Griffin v. Price

Annotate this Case

199 Kan. 649 (1967)

433 P.2d 464

WILBER S. GRIFFIN, Guardian of the person and estate of ANN WHAN, an incompetent person, Appellant, v. MARY PRICE, Appellee.

No. 44,801

Supreme Court of Kansas.

Opinion filed November 13, 1967.

Lee R. Stanford, of Concordia, argued the cause, and Frank G. Spurney and Frank G. Spurney, Jr., both of Belleville, were with him on the briefs for the appellant.

Clarence Paulsen, of Concordia, argued the cause, and Frank C. Baldwin, William B. Buechel and Thomas J. Pitner, all of Concordia, were with him on the briefs for the appellee.

The opinion of the court was delivered by


This controversy commenced as an action to set aside a deed because of the mental incapacity of the grantor. It ended in a judgment cancelling the deed, and relief on the basis of quantum meruit for the grantee. The grantor's guardian has appealed. No appeal was taken from the judgment cancelling the deed.

The facts, most of which are the subject of conflicting evidence, will be briefly stated.

Ann Whan and Mary Price were widows, each living alone in farm homes in Cloud County, a mile and one quarter apart. Mary was working in a cafe in the early part of 1957, at which time Ann asked her to quit work, help take care of Ann and be a companion to her as they were both lonely. Neither had children. No definite arrangement was made for Mary's compensation. Ann asked her to let it go for a while and they would make some kind of arrangement. Mary quit her cafe employment and gave her *650 attention to Ann. At this time Ann was seventy-nine or eighty years of age and Mary was considerably younger.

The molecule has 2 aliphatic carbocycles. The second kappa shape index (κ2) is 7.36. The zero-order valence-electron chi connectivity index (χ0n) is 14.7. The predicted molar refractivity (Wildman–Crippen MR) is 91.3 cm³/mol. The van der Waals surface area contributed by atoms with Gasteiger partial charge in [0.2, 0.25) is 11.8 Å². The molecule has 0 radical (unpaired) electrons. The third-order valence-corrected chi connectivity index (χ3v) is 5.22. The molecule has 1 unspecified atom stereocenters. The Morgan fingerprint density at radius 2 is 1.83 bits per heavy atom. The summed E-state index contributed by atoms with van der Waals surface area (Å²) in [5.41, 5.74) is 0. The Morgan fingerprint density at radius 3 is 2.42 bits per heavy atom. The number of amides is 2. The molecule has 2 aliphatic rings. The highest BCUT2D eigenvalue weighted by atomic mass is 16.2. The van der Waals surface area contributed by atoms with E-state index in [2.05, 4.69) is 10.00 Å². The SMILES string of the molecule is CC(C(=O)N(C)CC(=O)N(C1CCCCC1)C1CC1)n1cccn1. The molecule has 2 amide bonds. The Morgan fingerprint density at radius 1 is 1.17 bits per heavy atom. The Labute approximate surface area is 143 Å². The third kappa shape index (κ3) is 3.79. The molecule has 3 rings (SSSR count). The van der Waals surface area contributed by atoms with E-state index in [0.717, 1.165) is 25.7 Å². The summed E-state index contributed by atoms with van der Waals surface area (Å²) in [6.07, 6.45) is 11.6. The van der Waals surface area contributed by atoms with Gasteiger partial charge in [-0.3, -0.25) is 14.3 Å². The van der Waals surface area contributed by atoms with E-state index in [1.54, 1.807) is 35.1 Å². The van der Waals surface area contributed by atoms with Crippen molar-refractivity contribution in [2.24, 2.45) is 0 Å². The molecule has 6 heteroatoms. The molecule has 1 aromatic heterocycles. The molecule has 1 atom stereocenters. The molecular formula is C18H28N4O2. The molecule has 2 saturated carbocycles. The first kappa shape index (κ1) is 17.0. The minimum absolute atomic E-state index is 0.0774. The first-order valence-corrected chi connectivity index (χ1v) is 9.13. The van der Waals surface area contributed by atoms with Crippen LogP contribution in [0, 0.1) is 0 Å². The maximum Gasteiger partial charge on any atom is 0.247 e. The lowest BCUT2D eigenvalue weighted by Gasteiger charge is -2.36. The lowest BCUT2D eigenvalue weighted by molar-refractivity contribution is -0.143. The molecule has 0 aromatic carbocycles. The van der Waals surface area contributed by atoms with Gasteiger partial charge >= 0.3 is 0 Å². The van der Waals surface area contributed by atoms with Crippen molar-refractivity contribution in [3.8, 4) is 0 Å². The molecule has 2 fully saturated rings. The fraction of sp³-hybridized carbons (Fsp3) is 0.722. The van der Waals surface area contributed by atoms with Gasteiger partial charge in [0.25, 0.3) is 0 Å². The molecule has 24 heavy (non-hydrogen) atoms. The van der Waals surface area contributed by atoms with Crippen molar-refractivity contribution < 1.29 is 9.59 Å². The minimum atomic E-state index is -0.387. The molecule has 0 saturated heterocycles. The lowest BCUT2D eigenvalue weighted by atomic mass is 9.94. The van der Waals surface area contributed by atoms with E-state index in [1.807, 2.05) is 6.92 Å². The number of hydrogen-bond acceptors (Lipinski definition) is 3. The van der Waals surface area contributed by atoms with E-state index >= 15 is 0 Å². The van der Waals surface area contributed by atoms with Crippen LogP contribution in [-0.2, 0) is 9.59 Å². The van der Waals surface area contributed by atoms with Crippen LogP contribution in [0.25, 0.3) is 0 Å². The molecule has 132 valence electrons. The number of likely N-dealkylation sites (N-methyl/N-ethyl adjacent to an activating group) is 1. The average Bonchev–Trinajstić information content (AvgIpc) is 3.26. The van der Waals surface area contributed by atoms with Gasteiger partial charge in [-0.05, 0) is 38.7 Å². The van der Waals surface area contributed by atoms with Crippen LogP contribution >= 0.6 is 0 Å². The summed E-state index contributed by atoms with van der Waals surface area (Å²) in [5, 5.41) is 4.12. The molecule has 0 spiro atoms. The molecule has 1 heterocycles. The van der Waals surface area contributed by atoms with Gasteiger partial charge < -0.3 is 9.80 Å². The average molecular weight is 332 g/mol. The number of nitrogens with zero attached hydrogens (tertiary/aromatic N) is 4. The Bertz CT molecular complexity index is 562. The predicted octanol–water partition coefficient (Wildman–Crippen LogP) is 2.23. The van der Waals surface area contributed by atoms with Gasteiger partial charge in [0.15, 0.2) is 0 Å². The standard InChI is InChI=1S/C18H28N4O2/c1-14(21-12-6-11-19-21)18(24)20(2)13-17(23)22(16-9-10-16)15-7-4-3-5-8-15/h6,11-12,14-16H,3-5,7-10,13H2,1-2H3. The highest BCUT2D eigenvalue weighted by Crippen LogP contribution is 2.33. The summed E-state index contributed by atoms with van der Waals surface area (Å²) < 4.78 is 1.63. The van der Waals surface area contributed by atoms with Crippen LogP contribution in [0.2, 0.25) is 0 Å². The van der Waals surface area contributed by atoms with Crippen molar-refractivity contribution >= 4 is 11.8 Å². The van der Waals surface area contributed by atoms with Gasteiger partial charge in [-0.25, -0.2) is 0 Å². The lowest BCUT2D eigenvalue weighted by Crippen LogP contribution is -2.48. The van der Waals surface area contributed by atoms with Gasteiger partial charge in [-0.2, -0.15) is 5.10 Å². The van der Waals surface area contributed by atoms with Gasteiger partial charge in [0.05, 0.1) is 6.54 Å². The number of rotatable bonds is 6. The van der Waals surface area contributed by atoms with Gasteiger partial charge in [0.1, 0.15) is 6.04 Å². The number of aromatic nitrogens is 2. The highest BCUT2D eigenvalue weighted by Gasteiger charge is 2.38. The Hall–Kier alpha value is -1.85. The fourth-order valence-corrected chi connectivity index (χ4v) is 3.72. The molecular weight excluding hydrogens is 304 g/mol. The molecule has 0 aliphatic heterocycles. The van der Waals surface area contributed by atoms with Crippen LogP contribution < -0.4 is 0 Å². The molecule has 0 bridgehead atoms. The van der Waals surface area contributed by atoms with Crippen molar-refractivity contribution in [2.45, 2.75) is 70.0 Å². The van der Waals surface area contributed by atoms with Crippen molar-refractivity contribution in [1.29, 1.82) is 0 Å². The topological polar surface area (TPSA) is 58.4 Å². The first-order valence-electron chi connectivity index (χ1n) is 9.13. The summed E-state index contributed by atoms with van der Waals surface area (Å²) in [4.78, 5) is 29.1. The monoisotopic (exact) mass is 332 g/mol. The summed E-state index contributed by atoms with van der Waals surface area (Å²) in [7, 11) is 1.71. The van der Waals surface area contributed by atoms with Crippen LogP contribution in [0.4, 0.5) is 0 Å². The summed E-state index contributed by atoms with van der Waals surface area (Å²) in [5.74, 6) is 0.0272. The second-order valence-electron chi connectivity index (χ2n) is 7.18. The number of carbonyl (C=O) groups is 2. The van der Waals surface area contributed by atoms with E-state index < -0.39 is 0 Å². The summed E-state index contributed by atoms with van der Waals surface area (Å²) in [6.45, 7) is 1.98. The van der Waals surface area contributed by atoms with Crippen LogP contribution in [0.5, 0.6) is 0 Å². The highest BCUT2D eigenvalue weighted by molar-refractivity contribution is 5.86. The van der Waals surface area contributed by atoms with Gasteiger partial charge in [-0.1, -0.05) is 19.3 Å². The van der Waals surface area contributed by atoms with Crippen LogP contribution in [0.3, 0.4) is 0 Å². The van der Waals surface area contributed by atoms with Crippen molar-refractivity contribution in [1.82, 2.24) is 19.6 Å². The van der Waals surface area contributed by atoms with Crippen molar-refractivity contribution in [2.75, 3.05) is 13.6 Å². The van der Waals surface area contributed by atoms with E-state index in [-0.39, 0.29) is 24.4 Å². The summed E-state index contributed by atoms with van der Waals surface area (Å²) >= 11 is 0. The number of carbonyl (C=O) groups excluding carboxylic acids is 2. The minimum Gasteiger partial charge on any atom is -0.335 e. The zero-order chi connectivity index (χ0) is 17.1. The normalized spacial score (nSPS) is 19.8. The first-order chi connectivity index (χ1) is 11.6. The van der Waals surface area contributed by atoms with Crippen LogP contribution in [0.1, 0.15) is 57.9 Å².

As time went on Ann developed senile dementia and rather close attention became necessary. Mary gave Ann such attention. There was no one else to do so. Mary kept a careful diary of her activities which was placed in evidence.

On April 9, 1964, Ann deeded one of her three quarter sections of land to Mary stating the consideration to be Ann's love and affection for Mary and Mary's kindness to Ann over a period of years. Ann's relatives now became active. A guardian was appointed on May 25, 1964, and an action was brought to set aside the deed because of Ann's mental incapacity.

Mary answered contending that the deed was executed by Ann during a lucid interval but that if the deed be set aside she should be granted, as an alternative and by way of counterclaim, judgment in the amount of $16,800.

The trial court heard the evidence and rendered judgment cancelling the deed because of the grantor's mental incapacity. It also gave judgment to defendant, Mary, on the basis of quantum meruit in the sum of $8,175 less $100 which defendant admitted had been paid.

The plaintiff has appealed from the quantum meruit judgment contending that the trial court erred in its findings and conclusions as a matter of equity under the facts disclosed by the evidence. The trial court found: